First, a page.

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Home Again in Sea Bright

Written by The Two River Times. Posted in Featured, Front Page, News

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Published on June 20, 2014 with No Comments

SB-homcoming1-JB-IMG_0478By John Burton

SEA BRIGHT ­– Desiree Pierce is finally home.

Pierce, who saw her home at 19 New St. wrecked by Super Storm Sandy 20 months ago, was back Tuesday, June 17, to see her newly repaired home. She and her family are ready to return, thanks to the efforts of the volunteer and charitable organizations St. Bernard Project and Sea Bright Rising and the work of a youth group organized by the Jewish Federation of Monmouth County.

Pierce’s home was the first completed through the efforts of St. Bernard Project, a Louisiana-based not-for-profit volunteer organization established following the devastation of Hurricane Katrina in 2007. The organization also has been working in Joplin, Mo., and Staten Island, N.Y. They have been coordinating efforts with Sea Bright Rising, which was formed following Sandy to assist in recovery efforts.

“This is wonderful. This feels great,” said Pierce during a welcome home celebration, as she toured the completed, but still vacant, two-story home, where she has lived for almost all of her 59 years.

Pierce had homeowner’s insurance but not flood insurance and has been having difficulty applying for the grant money through the state Reconstruction, Rehabilitation, Elevation and Mitigation (RREM) program.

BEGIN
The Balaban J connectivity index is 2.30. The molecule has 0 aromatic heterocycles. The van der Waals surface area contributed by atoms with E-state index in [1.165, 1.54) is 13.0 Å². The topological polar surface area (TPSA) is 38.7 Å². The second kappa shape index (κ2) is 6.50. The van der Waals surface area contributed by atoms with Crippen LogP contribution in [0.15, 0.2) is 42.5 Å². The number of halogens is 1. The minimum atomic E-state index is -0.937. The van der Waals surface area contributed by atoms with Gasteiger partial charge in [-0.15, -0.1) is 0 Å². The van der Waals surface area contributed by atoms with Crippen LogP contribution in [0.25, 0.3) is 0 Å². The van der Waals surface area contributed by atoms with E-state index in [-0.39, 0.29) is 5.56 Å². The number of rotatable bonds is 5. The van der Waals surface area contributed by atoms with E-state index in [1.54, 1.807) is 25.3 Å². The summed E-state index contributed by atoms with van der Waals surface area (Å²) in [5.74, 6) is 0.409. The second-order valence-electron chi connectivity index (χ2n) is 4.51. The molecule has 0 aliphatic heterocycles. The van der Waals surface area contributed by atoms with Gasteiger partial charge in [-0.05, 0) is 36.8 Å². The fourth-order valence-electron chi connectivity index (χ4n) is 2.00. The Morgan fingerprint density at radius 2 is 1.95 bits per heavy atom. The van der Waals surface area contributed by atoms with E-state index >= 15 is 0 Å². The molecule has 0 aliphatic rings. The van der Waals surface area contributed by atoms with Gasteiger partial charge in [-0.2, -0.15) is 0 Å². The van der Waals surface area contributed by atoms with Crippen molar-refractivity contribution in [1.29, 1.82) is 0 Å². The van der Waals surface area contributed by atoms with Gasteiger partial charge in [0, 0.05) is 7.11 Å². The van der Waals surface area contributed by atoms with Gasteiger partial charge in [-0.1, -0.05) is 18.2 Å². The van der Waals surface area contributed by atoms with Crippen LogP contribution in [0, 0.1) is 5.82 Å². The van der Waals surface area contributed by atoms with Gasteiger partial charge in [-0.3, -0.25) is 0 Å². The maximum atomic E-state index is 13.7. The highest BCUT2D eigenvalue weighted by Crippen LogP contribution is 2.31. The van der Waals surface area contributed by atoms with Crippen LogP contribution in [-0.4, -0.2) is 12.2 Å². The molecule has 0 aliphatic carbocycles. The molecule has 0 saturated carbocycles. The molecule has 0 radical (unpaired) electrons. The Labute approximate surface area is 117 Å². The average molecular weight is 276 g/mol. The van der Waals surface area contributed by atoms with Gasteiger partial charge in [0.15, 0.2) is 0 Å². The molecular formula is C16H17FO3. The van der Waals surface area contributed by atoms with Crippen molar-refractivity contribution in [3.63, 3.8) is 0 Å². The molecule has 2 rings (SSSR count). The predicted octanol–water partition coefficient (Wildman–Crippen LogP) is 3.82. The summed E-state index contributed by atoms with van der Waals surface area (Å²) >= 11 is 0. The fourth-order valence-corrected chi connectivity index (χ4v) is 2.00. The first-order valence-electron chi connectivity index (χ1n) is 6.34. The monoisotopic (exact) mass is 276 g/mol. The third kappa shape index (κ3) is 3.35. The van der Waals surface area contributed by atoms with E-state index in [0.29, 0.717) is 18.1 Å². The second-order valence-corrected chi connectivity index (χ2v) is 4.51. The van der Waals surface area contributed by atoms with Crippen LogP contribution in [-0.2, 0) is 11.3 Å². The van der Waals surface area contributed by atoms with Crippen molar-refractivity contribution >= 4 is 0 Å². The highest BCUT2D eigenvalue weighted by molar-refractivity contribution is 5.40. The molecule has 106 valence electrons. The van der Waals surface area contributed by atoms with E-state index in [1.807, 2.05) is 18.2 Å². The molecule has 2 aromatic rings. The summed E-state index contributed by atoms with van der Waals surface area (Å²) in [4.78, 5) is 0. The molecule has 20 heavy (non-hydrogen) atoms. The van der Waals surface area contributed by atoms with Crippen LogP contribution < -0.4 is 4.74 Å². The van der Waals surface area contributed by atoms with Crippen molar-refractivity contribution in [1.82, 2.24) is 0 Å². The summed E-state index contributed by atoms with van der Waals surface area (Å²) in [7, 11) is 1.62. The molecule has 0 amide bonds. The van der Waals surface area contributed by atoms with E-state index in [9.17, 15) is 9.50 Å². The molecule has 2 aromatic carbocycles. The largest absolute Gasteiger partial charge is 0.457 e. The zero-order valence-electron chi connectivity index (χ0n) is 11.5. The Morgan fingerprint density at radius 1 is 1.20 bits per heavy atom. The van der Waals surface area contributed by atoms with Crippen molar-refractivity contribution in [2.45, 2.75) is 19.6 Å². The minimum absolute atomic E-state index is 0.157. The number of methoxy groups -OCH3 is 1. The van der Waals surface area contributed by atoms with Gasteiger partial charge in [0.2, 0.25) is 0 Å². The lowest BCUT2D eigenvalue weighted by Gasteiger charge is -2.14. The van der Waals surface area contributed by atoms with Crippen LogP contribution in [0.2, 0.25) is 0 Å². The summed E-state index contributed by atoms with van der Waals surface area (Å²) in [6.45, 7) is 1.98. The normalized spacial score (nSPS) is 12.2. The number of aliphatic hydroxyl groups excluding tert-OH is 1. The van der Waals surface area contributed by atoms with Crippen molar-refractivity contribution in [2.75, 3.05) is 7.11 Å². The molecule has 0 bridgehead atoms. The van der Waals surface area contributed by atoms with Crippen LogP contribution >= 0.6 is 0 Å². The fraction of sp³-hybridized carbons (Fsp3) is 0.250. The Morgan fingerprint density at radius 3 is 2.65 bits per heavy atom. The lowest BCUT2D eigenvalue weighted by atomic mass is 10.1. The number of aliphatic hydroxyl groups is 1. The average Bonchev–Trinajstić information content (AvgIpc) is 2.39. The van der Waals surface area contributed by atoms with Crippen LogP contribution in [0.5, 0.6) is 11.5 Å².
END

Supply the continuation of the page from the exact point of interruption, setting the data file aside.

“I was approved, denied, approved, denied,” she said. It has left her at wit’s end.

Then the federation and members of Temple Rodeph Tora, Marlboro, stepped in.

According to Rabbi Daniel Weber, his congregation decided to adopt the Pierce family. They raised approximately $43,000 to assist in the rebuilding and refurnishing of the family home.

About 45 members of the Sandy Teen Fellows, organized by the Jewish federation offered their labor, volunteering their time to work on Pierce’s home and other rebuilding efforts in the borough along with those from other organizations and AmeriCorps volunteers.

“These are our neighbors. We had to help,” Weber said. “This isn’t a charity thing, this is about what’s right.”

Pierce, her son and two daughters, who are in their 20s and live with her, were living in a hotel after the storm.  When funds got low, they wound up living with family and friends.

Now Pierce hopes to be able to move in this weekend. The first thing she wants to do is cook in her kitchen.

 

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